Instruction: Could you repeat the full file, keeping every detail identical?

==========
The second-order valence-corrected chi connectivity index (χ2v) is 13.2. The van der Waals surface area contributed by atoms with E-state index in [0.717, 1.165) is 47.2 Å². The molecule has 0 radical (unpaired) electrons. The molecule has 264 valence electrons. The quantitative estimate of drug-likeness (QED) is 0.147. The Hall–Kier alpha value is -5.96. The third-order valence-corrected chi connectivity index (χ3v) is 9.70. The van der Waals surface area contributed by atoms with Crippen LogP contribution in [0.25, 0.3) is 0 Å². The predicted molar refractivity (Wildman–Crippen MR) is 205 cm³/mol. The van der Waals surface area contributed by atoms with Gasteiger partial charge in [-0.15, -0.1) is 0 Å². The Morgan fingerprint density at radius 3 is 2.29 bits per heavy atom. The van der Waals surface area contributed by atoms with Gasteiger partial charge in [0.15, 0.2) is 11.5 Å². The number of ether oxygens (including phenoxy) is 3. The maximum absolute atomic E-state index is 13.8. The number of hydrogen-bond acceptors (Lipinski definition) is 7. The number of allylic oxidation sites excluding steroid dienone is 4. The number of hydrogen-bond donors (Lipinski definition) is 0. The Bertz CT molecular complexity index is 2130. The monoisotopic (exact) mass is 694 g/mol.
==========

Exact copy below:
The second-order valence-corrected chi connectivity index (χ2v) is 13.2. The van der Waals surface area contributed by atoms with E-state index in [0.717, 1.165) is 47.2 Å². The molecule has 0 radical (unpaired) electrons. The molecule has 264 valence electrons. The quantitative estimate of drug-likeness (QED) is 0.147. The Hall–Kier alpha value is -5.96. The third-order valence-corrected chi connectivity index (χ3v) is 9.70. The van der Waals surface area contributed by atoms with Crippen LogP contribution in [0.25, 0.3) is 0 Å². The predicted molar refractivity (Wildman–Crippen MR) is 205 cm³/mol. The van der Waals surface area contributed by atoms with Gasteiger partial charge in [-0.15, -0.1) is 0 Å². The Morgan fingerprint density at radius 3 is 2.29 bits per heavy atom. The van der Waals surface area contributed by atoms with Gasteiger partial charge in [0.15, 0.2) is 11.5 Å². The number of ether oxygens (including phenoxy) is 3. The maximum absolute atomic E-state index is 13.8. The number of hydrogen-bond acceptors (Lipinski definition) is 7. The number of allylic oxidation sites excluding steroid dienone is 4. The number of hydrogen-bond donors (Lipinski definition) is 0. The Bertz CT molecular complexity index is 2130. The monoisotopic (exact) mass is 694 g/mol.